Monday, February 16, 2015

Pottery Barn Locker Cabinet Knockoff

I love this pottery barn wood locker cabinet.

The online store has them in white, red and espresso color with different style doors.

I am trying to finish Aidan's bedroom and need a couple of those to store his books out of sight. I particularly like the red cabinet. It would add a nice touch of color to his gray walls and dark furniture.

After doing some research, I was able to sketch a design based on the plans I found on this website. This plan is for a double vintage wooden locker cabinet but I wanted two single cabinets so I made a few modifications.

I was so excited to get started that I forgot to document this furniture making process!
If you follow the instructions on the website and put your engineering mind and skills to the task, you will end up with a something like this....

My cabinets measurements:

The cabinets:
16 inches deep X 72.75 inches tall X 16.5 inches wide.
The doors:
14.75 wide X 69.75 tall
The Shelves:
15 inches X 15 inches

Tools Used:

- Circular saw (I find it easier to use than the table saw for trimming the door width)
- Miter saw  (for trimming small pieces)
- Router (for door grooves resembling paneling)
- Kreg Jig Pocket hole kit (for joining the top and bottom pieces to the side panels)
- Kreg Jig shelf hole kit
- Brad Nail Gun (for attaching the back panels and foot trim)

Instead of buying large plywood panels and cut them to size as the website suggests, I purchased:

- 6 wood furniture panels that measure 72x16 for all four sides and both doors. (photo here)
- 3 panels that measure 48x16 for the 2 tops, 2 bottom pieces and 5 shelves. I am missing a shelf in one of the cabinets though, So if you want 6 shelves (which makes more sense), then I suggest you purchase a longer panel. My local Lowes was out of them at the time and I was in a big hurry :-)
- 2 (1/4 inch thick x 2 x 2) wood pieces trimmed to 1.5 inches high X 16.5 wide to fit the front foot of the cabinet
- 4 (3/4 inch thick x 2 x 15) wood pieces to support the middle shelf for cabinet stability
- 1/4 inch thick paneling for the back
- 6 (3/4 inches) Hinges
- 2 Cabinet handles
- 4 Cabinet magnet latches for the tops and bottoms of each locker
- Paint or Stain
- Sand paper
- Kreg Jig Wood Screws
- Nails for Brad nail gun

I added the metal plaques. Those were a great find at $2 a piece from Pottery Barn.

Monday, February 9, 2015

The Vintage Canvas Look DIY

A gift to my brother in law, who loves to surf and paddle board

I have been wanting to experiment on canvas for a long time and after searching different posts on distressing, aging, chipping etc... all I could find was done on wood not canvas so I decided to try several different methods on a canvas square and see the results!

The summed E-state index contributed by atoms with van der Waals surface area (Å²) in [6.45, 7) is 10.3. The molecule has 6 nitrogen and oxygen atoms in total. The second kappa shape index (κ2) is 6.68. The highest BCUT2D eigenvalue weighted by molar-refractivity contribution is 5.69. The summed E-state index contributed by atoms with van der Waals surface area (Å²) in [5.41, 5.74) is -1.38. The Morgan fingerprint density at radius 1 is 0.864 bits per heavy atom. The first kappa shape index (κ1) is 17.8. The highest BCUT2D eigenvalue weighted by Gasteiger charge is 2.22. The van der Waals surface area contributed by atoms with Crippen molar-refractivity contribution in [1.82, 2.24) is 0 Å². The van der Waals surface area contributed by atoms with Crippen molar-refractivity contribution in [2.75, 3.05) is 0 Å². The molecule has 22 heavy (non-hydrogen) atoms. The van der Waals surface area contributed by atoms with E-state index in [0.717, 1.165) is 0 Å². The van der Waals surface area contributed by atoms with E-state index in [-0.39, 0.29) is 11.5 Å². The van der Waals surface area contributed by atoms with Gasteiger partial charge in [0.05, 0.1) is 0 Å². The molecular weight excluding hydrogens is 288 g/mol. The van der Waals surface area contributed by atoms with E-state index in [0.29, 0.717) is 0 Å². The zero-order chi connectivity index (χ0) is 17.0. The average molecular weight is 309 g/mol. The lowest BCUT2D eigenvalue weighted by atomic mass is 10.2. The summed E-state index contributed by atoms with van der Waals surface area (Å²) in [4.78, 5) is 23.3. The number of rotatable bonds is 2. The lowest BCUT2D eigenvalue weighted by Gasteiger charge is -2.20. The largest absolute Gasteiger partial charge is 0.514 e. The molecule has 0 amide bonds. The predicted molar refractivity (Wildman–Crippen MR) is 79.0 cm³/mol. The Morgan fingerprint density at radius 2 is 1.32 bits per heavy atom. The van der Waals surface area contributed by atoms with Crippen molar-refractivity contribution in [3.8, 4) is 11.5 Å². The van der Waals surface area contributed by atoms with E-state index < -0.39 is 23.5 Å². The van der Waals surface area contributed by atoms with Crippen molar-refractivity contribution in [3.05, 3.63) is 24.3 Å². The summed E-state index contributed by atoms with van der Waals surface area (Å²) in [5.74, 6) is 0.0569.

List of materials:
news paper
mod podge (or liquid glue and water mixture)
acrylic paint
a variety of brushes
powdered cinnamon
sand paper
sheet of paper for stenciling
exacto knife or silhouette cameo cutting tools for stenciling

What I did....

Start with an empty canvas. Mine is 12x12

Rip news paper sheets in pieces and mod podge them (or use a mixture of liquid glue and water) onto the canvas and its sides. Let dry.

Using a foam brush, paint the covered news paper canvas with acrylic white paint. Let dry.

Now, create your stencil! I used my silhouette cameo (but you can cut it by hand) and designed a 10 inch circle with the letters SUP (for Stand Up Paddle) in the middle. I had the machine cut it out of medium weight paper and I sprayed the back of the stencil with removable sticky spray (Krylon brand) and placed it on my painted canvas.

Choose a different color paint to contrast and brush it over the stencil. Be careful though! My news paper made wrinkles on the canvas and the paint sipped through. This will not be a perfect job and you will have to go back with a detailed brush to go over the letters to create straighter lines. I have a steady hand so I did not mind doing this step. It needs to look imperfect so it's no big deal if you can't get the straight lines.

After the paint has dried, sand the canvas to distress it. 

Make a "glaze" by adding water to brown acrylic paint (1 part paint for 3 parts water) and brush it all over the canvas. Wipe excess with a clean cloth or paper towel. This will give the white paint a dirty look and accentuate the wrinkles and holes even more!

To give your canvas a rusty look, all you need is a brush, mod podge (or liquid glue) and cinnamon powder.
With your detail brush, paint thin lines of glue on the canvas areas you want to look old and rusty and  cover them up with cinnamon. Let sit for a minute or so and shake off the excess.

With a foam or wide straight edge brush, apply mod podge all over the canvas (front and sides) to give your art work a protective layer. This process will give it a finished look.

I like the wrinkles, I like the dirty and rusty look and I love the contrast colors. 

Not bad for a first time experimenting on canvas!

Stephane has several interesting and fun websites he created and manages. If you love the ocean and water sports or simply like to bike on trails or around town, please check these out bellow.